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Demon Dentist - Neal Foster Interview

Back in 1992, Neal Foster started the Birmingham Stage Company. The company began when a then 23-year-old Neal came across an old building that appeared to be unused. That building was once the famous Birmingham Old Rep which for 60 years had been a powerhouse of British theatre run for many years by Sir Barry Jackson.

Neal Foster

Neal persuaded the City Council to let him reopen the building as a professional theatre but he had no money to run it or put on a show. He then came up with an ingenious way of raising money by persuading a glittering array of stars from the UK and the US to be interviewed by him in front of a paying audience. After stars such as Alan Bennett, Judi Dench, Jack Lemmon, Glenn Close, and Dustin Hoffman all agreed and the company was born. 

Fast forward to 2022 and the company is now one of the world's leading companies for presenting theatre for children and their families. Acclaimed productions include 15 world premieres of Horrible History plays which have toured internationally, Skelling on Broadway, adaptations of Roald Dahl's books, and adaptations of David Walliams' books including Gangsta Granny, The Billionaire Boy, and Awful Auntie. 

The company has just launched its latest adaption of the works of Walliams with their staging of the 2013 book Demon Dentist. I sat down with Neal who has adapted the book for the stage and also directs the production.

Neal began by explaining the premise of the show to me. "Along with Gangsta Granny, it's probably my favourite David Walliams story. It's a real adventure and mystery that he's created involving strange things that are going on in the town where young Alfie, our hero, lives. Together with his friend Gabz they try and work out why children are waking up in the morning having put a tooth under their pillow only to find very strange things have been left instead of a pound coin they're getting frogs, spiders, and leftover food. Horrible things that make them wonder what is going on." 

"So they set about trying to find out and it turns out there's a new dentist in town. It all relates to her and a secret ambition she has got for the children of the town. It's a real thrilling adventure and what is interesting is that I think it's the funniest show we've ever had, I've never had a response to a show like the response we're getting. The actors are having to stop so many times just to cope with the audience's reaction, particularly school audiences they just go mad. It's not that they just find things funny they also get very emotionally involved so they're cheering and clapping."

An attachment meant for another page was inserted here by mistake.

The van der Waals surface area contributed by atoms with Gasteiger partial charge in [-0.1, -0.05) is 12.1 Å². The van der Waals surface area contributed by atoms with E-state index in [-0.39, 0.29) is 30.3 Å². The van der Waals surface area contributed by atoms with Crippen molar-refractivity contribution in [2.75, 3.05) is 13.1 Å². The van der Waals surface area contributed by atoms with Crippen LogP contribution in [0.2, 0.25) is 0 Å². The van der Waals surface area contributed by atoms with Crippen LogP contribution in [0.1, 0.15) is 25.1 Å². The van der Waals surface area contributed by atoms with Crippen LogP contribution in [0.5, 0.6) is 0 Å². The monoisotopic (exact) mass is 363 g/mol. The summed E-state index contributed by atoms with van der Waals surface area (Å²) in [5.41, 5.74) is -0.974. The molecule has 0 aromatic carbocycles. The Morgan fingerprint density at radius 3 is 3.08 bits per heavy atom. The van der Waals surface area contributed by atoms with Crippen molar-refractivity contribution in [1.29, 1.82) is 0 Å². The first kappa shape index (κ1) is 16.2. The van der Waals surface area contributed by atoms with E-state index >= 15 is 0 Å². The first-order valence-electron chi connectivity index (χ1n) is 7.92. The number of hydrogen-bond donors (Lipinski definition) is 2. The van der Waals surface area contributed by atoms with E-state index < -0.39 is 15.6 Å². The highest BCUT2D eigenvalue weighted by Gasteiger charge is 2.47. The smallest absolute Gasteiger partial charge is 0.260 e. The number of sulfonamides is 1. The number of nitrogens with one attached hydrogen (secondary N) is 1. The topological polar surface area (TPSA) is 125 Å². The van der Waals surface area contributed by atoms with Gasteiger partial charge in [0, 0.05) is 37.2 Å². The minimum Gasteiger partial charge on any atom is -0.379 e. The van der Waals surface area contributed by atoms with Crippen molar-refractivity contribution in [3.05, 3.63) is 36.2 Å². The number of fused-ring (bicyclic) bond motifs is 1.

David Walliams with the cast of Demon Dentist. Photo by Jack Sain

Walliams himself has watched and approved of the productions "what was wonderful was yesterday I was able to sit down with David Walliams himself and watch it together which was the first time he'd seen it. That is always an incredible thrill. It was great to work on something written by Roald Dahl but of course, I was never going to have the chance to sit down with Roald Dahl and watch it so there is something incredible about getting to sit there with the man who created the story and watching it together and having him lean over at one point go "that is very funny" at something I'd created for the stage show."

Being the fourth adaptation the company has done of David Walliams's books our chat turned to what led Neal to want to adapt the books for the stage he explained "the true story is that I had a general manager called Peter who came in one day and said "did you see Gangsta Granny on telly?" and I said no. He said it's something we should have a look at and he got hold of the book for me to read and I loved it. We asked David if he'd be interested in letting us put it on stage. I think it was our success with Horrible Histories that made him interested in what we were going to do with it. Then the question came of who was going to write the adaptation and I said I'd like to do it but here's the thing I've never done an adaptation of a fictional novel. The agent said it's a big project for you to try it out for the first time. I said well let's make a deal if its rubbish then we've got time to get someone else who knows what they're doing to try again and I said I'd like to have a go and amazingly it worked out well and David loved the adaptation and now Demon Dentist is our fourth show of his works."

Neal once more refers to his time with Walliams the day previously "that's what was so great about yesterday was to know that it might only be my fourth adaptation as it were and I'm sitting next to the author and the kids around us are going absolutely mad with joy and fun and with the adventure. That partnership has worked out really well."

Our talk turned to the challenges Neal faces as he adapts the books, he told me "this particular book has a lot of challenges. I always think if the public has read the book or if they haven't there's an expectation, particularly with David Walliams, that it's going to be a big show and I like to feel we really deliver all the expectations. This is the biggest show we've ever done and it's got all sorts of things that my designer Jackie Trousdale had to solve. The biggest thing is that we end up in an old coal mine where the dentist has created her palace. So from a start, we've got to go from Alfie's bedroom to the inside of a coal mine in which a train appears and the dentist has got her cauldron and there's dynamite going off, there's a lift shaft and it's like how do you do all that on stage. We're not the National Theatre with a huge budget so we have to do it all in a way that is going to work and it has to fit into a lorry as well. The whole set has to fit into one lorry that tours and that is the skill of Jackie, that she has created this fabulous set that literally gets a wow from the audience as they see different things."